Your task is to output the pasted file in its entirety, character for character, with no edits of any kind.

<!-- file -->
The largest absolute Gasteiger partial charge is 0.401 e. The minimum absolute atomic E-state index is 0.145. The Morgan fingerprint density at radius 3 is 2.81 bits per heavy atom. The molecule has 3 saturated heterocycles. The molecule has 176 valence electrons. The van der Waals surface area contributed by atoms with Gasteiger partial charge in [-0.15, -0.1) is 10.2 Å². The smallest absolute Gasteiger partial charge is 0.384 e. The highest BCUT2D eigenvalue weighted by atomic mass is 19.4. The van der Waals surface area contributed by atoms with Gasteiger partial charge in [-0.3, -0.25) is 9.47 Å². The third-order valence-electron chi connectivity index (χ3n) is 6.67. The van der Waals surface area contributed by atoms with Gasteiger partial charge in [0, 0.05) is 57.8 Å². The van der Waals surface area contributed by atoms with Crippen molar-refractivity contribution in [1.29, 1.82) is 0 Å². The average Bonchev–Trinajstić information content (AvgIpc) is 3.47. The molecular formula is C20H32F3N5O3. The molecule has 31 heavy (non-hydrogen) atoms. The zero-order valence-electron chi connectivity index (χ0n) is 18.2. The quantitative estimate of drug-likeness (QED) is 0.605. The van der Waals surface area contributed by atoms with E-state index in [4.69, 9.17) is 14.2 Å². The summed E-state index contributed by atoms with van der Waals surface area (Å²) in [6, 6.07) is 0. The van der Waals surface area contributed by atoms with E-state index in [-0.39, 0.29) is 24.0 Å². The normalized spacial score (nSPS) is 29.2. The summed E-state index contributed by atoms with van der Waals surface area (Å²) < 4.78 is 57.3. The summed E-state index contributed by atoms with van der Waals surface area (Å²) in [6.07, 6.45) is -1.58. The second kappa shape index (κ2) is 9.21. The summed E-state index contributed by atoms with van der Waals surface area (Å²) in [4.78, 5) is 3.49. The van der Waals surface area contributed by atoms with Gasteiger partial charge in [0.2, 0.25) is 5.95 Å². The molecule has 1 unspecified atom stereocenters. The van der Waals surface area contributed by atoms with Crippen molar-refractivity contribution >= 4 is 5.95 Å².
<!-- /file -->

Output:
The largest absolute Gasteiger partial charge is 0.401 e. The minimum absolute atomic E-state index is 0.145. The Morgan fingerprint density at radius 3 is 2.81 bits per heavy atom. The molecule has 3 saturated heterocycles. The molecule has 176 valence electrons. The van der Waals surface area contributed by atoms with Gasteiger partial charge in [-0.15, -0.1) is 10.2 Å². The smallest absolute Gasteiger partial charge is 0.384 e. The highest BCUT2D eigenvalue weighted by atomic mass is 19.4. The van der Waals surface area contributed by atoms with Gasteiger partial charge in [-0.3, -0.25) is 9.47 Å². The third-order valence-electron chi connectivity index (χ3n) is 6.67. The van der Waals surface area contributed by atoms with Gasteiger partial charge in [0, 0.05) is 57.8 Å². The van der Waals surface area contributed by atoms with Crippen molar-refractivity contribution in [1.29, 1.82) is 0 Å². The average Bonchev–Trinajstić information content (AvgIpc) is 3.47. The molecular formula is C20H32F3N5O3. The molecule has 31 heavy (non-hydrogen) atoms. The zero-order valence-electron chi connectivity index (χ0n) is 18.2. The quantitative estimate of drug-likeness (QED) is 0.605. The van der Waals surface area contributed by atoms with E-state index in [4.69, 9.17) is 14.2 Å². The summed E-state index contributed by atoms with van der Waals surface area (Å²) in [6, 6.07) is 0. The van der Waals surface area contributed by atoms with E-state index in [-0.39, 0.29) is 24.0 Å². The normalized spacial score (nSPS) is 29.2. The summed E-state index contributed by atoms with van der Waals surface area (Å²) < 4.78 is 57.3. The summed E-state index contributed by atoms with van der Waals surface area (Å²) in [6.07, 6.45) is -1.58. The second kappa shape index (κ2) is 9.21. The summed E-state index contributed by atoms with van der Waals surface area (Å²) in [4.78, 5) is 3.49. The van der Waals surface area contributed by atoms with Gasteiger partial charge in [0.2, 0.25) is 5.95 Å². The molecule has 1 unspecified atom stereocenters. The van der Waals surface area contributed by atoms with Crippen molar-refractivity contribution >= 4 is 5.95 Å².